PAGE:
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Natural Bridge on the Moon

Published by Matt on Mon Sep 13, 2010 12:29 pm via: NASA
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Just when you think you have seen everything, LROC reveals a natural bridge on the Moon! Who would have thought? Natural bridges on the Earth are typically the result of wind and water erosion — not a likely scenario on the Moon.

So how did this natural bridge form? The most likely answer is dual collapse into a lava tube. From the Apollo era, SELENE, and LROC images, we know that lava tubes did form in the Moon’s ancient past. SELENE and LROC images have raised the tantalizing prospects that lava tubes remain intact to this day. However this bridge did not form in mare (basalt), but rather in impact melt from King crater! More astonishingly, the same NAC image revealed two natural bridges – not just one!

The bridge is about 7 meters (23 feet) wide on top and perhaps 9 meters (30 feet) on the bottom side, and would be a 20-meter (66-foot) walk to cross from one side to the other. Credit: NASA/Goddard/ASU

The bridge is about 7 meters (23 feet) wide on top and perhaps 9 meters (30 feet) on the bottom side, and would be a 20-meter (66-foot) walk to cross from one side to the other. Credit: NASA/Goddard/ASU

How do we know for sure that this feature is truly a bridge? Look closely at the west pit (left side) and you can see a little crescent of light on its floor. That patch of light came from the east, under the bridge. In another lower resolution image (see inset), you can see light passed under the bridge from the west. So there must be a passage. How did this oddity form? The impact melt deposit on the north rim of King crater is over 15 km across and was emplaced in a matter of minutes as the crater grew to its final configuration.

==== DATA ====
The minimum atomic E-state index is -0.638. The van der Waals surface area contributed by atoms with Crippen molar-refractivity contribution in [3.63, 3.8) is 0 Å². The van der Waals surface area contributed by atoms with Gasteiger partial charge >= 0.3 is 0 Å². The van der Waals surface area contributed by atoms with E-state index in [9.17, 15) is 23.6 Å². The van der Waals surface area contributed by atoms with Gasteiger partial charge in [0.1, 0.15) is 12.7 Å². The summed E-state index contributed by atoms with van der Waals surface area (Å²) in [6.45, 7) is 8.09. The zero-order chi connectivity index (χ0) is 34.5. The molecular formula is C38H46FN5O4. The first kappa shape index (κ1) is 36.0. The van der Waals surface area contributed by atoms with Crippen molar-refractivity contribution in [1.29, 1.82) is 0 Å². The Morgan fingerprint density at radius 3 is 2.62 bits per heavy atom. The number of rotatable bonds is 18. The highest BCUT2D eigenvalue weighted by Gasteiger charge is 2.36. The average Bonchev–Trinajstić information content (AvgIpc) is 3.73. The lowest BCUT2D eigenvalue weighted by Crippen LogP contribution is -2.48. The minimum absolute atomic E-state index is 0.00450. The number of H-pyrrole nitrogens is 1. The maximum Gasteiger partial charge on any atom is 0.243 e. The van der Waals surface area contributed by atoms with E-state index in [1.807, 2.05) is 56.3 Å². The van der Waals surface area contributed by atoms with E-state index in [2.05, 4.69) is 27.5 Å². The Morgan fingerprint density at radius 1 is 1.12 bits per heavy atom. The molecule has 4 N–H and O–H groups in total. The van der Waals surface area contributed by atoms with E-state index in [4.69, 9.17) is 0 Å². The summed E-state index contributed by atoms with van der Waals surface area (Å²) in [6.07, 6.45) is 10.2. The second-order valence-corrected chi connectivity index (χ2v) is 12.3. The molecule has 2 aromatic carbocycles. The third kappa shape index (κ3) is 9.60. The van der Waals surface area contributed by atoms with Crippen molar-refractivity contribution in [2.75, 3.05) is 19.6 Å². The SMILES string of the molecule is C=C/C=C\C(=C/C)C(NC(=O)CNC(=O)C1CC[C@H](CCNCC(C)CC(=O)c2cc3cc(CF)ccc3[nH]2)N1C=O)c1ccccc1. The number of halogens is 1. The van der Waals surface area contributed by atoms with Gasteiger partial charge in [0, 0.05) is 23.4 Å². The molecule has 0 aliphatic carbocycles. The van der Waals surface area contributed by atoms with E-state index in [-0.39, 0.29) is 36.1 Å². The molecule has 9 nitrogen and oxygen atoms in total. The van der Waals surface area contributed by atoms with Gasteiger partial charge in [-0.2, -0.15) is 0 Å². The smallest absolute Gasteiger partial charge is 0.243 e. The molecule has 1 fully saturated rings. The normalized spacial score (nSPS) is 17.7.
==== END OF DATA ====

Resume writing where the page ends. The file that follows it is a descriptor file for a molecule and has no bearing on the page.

A large (17 km east to west), smooth impact melt "pond" on the northwest rim of King crater (72 km diameter). Credit: NASA/Goddard/ASU

A large (17 km east to west), smooth impact melt "pond" on the northwest rim of King crater (72 km diameter). Credit: NASA/Goddard/ASU

The impact melt that was thrown out of the crater pooled on the newly deposited ejecta and must be many tens of meters thick, allowing its interior to stay molten for a long time. As the local terrain readjusted after the shock of the impact, the substrate of this massive pool of melt was jostled to some degree. Local pressures built up and the melt moved around under a deforming crust. You can see that the south end of the bridge extends from a small local rise, shaped something like a blister. Perhaps some melt was locally pushed up forming the rise, then the magma found a path to flow away, leaving a void which the crusted roof partially collapsed? Right now we do not know for certain the details of how the bridge formed, however, the LROC team is processing stereo images into topographic maps to aid scientists in determining exactly what took place on this fascinating melt sheet. There are actually six NAC images in which you can find the bridge under varying lighting (M103725084L, M103732241L, M106088433L, M113168034R, M123785162L, M123791947L). Why so many images? The melt sheet north of King crater is a region of interest — a high priority for LROC coverage. As the pair of images below vividly illustrate, having a set of images of the same under varying lighting allows scientists to more confidently interpret the local geology and thus better prepare for future exploration.

2 Comments
Given the high resolution image of this bridge feature, why aren't there equally excellent resolution pics of the Apollo moon landings? All the LROC images of Apollo sites seem much less defined. Ex. this is a 100 meter image of Apollo 14:

http://lroc.sese.asu.edu/news/uploads/ap14_blowup.png
Here is an excellent comparison of the Apollo 14 image (at 100 Meters) to the bridge image (also at 100 Meters). The Apollo 14 image has been flipped so that the lighting angels match. (image courtesy of Gecko99)

http://i.imgur.com/MmbQz.jpg
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